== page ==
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02
Oct

BSc (Hons) Complementary Therapies (Nutritional Health)

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Last week I finally started studying for a bachelor's degree, 10 years after I would have done so if I hadn't been ill.

I am happy to report that I have now moved past feeling anger towards my situation and instead am glad my life has turned out the way it has thus far. I now have a new purpose in life that started with the founding of The Environmental Illness Resource and now continues

as I start studying for a BSc (Hons) in Complementary Therapies (Nutritional Health).

 

I chose this course as nutritional interventions have been behind many positive changes in my condition as I have experimented with various treatments. Doing research for both personal reasons and for this website have also brought to my attention a multitude of nutritional deficiencies and nutrition related issues that are present in environmental illnesses. I truly believe that nutritional therapy, while not being a magic bullet cure for these conditions, should certainly be a major part of any succesful treatment program.

I must add that I would not have been able to start this course right now if it wasn't for the fact that I am able to do it in distance learning form. The course is run jointly by the University of Greenwich, London, and a specilist nutrition college The UK College for Nutrition and Health (BCNH) which is also based in London. The course is aimed at older students who wish to be qualified at the degree level to better serve their clients and is offered in full-time, part-time and distance learning forms. This is increasingly common at UK universities and while distance learning is often looked down upon, these courses are taught by the same academic staff as attendance courses and are accredited by the same education bodies.

The particular degree I will receive (hopefully!) is accredited by the Nutrition Therapy Council (NTC) and will enable me to practice as a nutritional therapist here in the UK with full insurance cover etc.

I am very much looking forward to my studies and hope they will enable me to improve both my own health and that of others in the future. As I like to remind people throughout the site, when it comes to environmental illnesses, our best hope for improving our health is educating ourselves through whatever means possible!

 

BSc (Hons) Complementary Therapies (Nutritional Health)Dynamic Neural Retraining Program (DNRS)

 

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  • Hi Therese,

    We're still alive and kicking here at The Environmental Illness Resource - just nobody has commented on this blog post for a while ;)

    I am currently writing my dissertation so things are a bit crazy at the moment. The first thing I should tell you is that because the course is aimed at slightly older students (with jobs, families etc) and very few have been able to cope with the workload, BCNH now enrolls ALL students on the diploma course only. I believe students now do only one (maybe two) modules at the University of Greenwich each year and if they want to earn the degree would need to top up after the four year period of the diploma course.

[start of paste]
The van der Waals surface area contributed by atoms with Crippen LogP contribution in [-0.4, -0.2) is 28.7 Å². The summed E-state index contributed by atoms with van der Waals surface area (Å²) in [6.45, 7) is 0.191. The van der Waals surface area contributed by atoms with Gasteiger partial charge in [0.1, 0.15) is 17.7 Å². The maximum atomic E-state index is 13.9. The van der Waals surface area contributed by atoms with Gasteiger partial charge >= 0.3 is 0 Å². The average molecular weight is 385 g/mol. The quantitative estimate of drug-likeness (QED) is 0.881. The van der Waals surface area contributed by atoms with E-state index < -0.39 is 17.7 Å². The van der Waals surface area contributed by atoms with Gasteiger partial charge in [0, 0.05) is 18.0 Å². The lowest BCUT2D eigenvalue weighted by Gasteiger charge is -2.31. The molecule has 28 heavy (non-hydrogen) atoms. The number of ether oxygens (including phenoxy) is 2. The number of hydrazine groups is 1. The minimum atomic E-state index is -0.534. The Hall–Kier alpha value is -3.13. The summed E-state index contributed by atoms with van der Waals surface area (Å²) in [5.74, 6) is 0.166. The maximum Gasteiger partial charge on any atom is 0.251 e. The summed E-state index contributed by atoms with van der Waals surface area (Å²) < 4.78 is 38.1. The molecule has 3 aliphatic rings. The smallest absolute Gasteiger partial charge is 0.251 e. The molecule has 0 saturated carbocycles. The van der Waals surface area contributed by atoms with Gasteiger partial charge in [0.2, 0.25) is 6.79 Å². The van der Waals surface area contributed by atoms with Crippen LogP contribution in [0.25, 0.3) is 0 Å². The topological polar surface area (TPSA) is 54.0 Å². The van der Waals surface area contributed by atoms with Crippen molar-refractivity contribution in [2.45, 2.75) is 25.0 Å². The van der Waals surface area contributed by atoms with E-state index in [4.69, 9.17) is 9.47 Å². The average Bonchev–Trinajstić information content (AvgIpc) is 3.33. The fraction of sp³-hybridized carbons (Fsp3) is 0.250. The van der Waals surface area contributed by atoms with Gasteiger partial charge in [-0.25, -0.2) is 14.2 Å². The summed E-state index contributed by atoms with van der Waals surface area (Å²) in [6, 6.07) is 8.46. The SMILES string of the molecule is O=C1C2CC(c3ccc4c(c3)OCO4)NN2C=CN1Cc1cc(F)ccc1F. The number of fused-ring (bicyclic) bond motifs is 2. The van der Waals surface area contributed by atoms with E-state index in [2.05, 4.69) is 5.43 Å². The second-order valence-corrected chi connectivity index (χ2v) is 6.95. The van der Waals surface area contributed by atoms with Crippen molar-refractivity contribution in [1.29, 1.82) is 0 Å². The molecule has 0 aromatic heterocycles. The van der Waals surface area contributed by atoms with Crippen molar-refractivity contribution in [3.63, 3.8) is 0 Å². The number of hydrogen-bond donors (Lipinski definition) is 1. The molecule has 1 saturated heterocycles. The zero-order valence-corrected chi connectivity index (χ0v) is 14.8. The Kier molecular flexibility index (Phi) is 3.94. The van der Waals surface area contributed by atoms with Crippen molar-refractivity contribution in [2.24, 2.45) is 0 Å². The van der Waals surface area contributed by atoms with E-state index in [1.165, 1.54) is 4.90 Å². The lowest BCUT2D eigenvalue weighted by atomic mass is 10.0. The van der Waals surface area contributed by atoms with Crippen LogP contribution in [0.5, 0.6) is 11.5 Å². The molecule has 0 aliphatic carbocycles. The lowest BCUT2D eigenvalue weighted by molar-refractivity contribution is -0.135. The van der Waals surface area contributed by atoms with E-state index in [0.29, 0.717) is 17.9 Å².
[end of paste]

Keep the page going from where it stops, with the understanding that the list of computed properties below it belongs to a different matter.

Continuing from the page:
Being ill I have found the course extremely demanding but equally rewarding. The standard of lecturers, course materials and overall education provided by BCNH is exceptional and I would recommend the college to anyone wishing to pursue a career in Nutritional Therapy. The course is certainly not for the feint-hearted however as the workload and standards expected are high. I believe half of the students originally enrolled in my year have dropped out along the way...purely because they couldn't cope rather than any failing of the college.

    For people who intend to study full-time and want a degree then the University of Westminster may be a good option - otherwise I would highly recommend BCNH as you can attend weekend lectures or do much of the course distance learning. After graduating with the diploma you could then complete further University of Greenwich modules to obtain a BSc while having already begun to practice as a Nutritional Therapist.

    I hope this helps somewhat. Good luck whichever course you choose.

    Comment last edited on about 5 years ago by Maff
  • Zoe,

    Great points from Bryony. I didn't realise Thames Valley did a distance learning degree.

    Just wanted to add a few links that should be useful. Two that Bryony mentioned:

    BANT - http://www.bant.org.uk
    NTC - http://www.nutritionaltherapycouncil.org.uk/

    And this site is a useful resource for careers in nutrition:

    Nutri People - http://www.nutripeople.co.uk


    Maff

    Comment last edited on about 5 years ago by Maff
  • Zoe,

    Great points from Bryony. I didn't realise Thames Valley did a distance learning degree.

    Just wanted to add a few links that should be useful. Two that Bryony mentioned:

    BANT - http://www.bant.org.uk
    NTC - http://www.nutritionaltherapycouncil.org.uk/

    And this site is a useful resource for careers in nutrition:

    Nutri People - http://www.nutripeople.co.uk


    Maff

    Comment last edited on about 5 years ago by Maff
  • Hi Zoe,

    I didn't have to do the foundation course as I was lucky to have the right A-Levels. I've had a look on the BCNH website just now however and it seems you can do the science foundation course via distance learning as well. Have a look at http://www.bcnh.co.uk/courses/courses1_1.html. It states:

    "BCNH SFC course is 10 months in length and is offered on an attendance basis as well as by distance learning."

    As for other courses. When I was looking last year I found a handful of comparable degree courses but they were all at London universities and none were offered as entirely distance learning.

    Comment last edited on about 5 years ago by Maff
  • Hi Zoe,

    I didn't have to do the foundation course as I was lucky to have the right A-Levels. I've had a look on the BCNH website just now however and it seems you can do the science foundation course via distance learning as well. Have a look at http://www.bcnh.co.uk/courses/courses1_1.html. It states:

    "BCNH SFC course is 10 months in length and is offered on an attendance basis as well as by distance learning."

    As for other courses. When I was looking last year I found a handful of comparable degree courses but they were all at London universities and none were offered as entirely distance learning.